Rabbit Bells

Crotalaria rotundifolia

rabbit bells

Jones/Hungryland Wildlife and Environmental Area, Indiantown, Martin County, in September 2015. Others at Military Trail Natural Area, Deerfield Beach.

Strange name. Cool little flower. Rabbit bells, Crotalaria rotundifolia, is a Florida native found in pinelands and other "upland" habitats.

It is one of four members of the Crotalaria genus that are native to Florida and one of two commonly seen in this part of the Sunshine State. It's found in all but two of the 67 counties, both of which are in the Panhandle. Rabbit bells grows along the Atlantic Coast states as far north as Maryland and along the Gulf Coast to Louisiana. Its native range extends into Arkansas, which has labeled the plant (and all Crotalaria species) as a noxious weed. Maryland has classified rabbit bells as endangered. It's found in parts of the Caribbean, Mexico and Central America. Despite the scarcity in Maryland, rabbit bells is globally secure as a species.

It is a ground hugger, maxing out at about six inches tall. Rabbit bells can be upright or trailing along the ground. The leaves are simple and somewhat rounded, although they can vary in shape quite a bit. In the photos on this page, they're more linear, but we've seen oval-shaped leaves as well. They are arranged alternately along the stem. Rabbit bells produces bright yellow flowers about a half-inch long that, in turn, produce fat, pea-like seed pods that are characteristic of Crotalaria. Shake the pod and the seeds rattle.

It is a host plant for the ceraunus blue butterfly and rattlebox moth, aka bella moth, which uses other members of Crotalaria as hosts as well. The rattlebox is one of the few showy moths in Florida and depends on chemicals called pyrrolizidine alkaloids that the Crotalaria species produce for their bright colors, which also happens to be its defense system. It's similar to the relationship between monarch butterflies and milkweeds.

One interesting note about rabbit bells and the rattlebox moth: The larvae of the moth will penetrate the pods of crotalaria species and eat the seeds, taking in the alkaloids.

Rabbit bells and other native crotalaria also have evolved to produce harder seed pods that resemble peanut shells, which are more difficult for the moth larvae to penetrate. And if they do get inside, the seeds are more watery, less nutritious and have less of the toxins the moths desire than the exotics. The exotics are an easier target, which is probably the reason why the numerous exotic crotalaria have yet to become the invasive pests many fear. The moths keep the plants in check.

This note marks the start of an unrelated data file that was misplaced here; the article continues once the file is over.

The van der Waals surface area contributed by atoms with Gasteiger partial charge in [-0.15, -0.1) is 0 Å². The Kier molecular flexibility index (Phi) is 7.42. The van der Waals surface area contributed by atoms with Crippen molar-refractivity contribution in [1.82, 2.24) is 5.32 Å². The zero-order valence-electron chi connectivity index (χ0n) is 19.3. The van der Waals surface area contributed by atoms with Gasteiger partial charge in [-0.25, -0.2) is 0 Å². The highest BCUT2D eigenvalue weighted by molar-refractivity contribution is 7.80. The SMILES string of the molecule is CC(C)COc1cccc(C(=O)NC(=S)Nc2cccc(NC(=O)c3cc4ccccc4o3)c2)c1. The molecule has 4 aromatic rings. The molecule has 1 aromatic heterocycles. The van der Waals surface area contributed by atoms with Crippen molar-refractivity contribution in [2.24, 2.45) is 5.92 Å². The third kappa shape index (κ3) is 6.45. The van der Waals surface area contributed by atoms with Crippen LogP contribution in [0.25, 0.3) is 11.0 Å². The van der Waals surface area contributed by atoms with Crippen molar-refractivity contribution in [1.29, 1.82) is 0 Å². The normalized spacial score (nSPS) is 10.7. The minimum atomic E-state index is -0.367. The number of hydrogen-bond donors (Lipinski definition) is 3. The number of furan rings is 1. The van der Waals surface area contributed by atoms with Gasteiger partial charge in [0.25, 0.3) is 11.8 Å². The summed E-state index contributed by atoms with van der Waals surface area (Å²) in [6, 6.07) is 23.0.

Seminoles made treatment for sore throat from the seed pods. It is cultivated, used in natural landscapes, wildflower and butterfly gardens.

Back to the name, rabbit bells. We could not find an explanation for it. One guess: the flower somehow resembles a rabbit, with its big ears. Or perhaps the linear leaves look like rabbit ears. There is another native crotalaria species found along the Lake Wales Ridge north of Lake Okeechobee that some call Avon Park harebells or Avon Park rabbitbells.

Rabbit bells has something like nine alternative scientific names, or synonyms. That many names is usually the result of variations in the plant's form that causes botantists to think they're seeing something different from what they expected and declare a new species or subspecies when what they're really seeing is variations in the same old, so to speak. The accepted name is C rotundifolia or round leaf. Variations in the shape of the leaves no doubt were part of the reason for many of them.

Other common names and spellings: prostrate rattlebox, rabbitbells and rabbit-bells. Rabbit bells is a member of Fabaceae, the pea family.

Click on photo for larger image

Published by Wild South Florida, PO Box 7241, Delray Beach, FL 33482.

Photographs by David Sedore. Photographs are property of the publishers and may not be used without permission.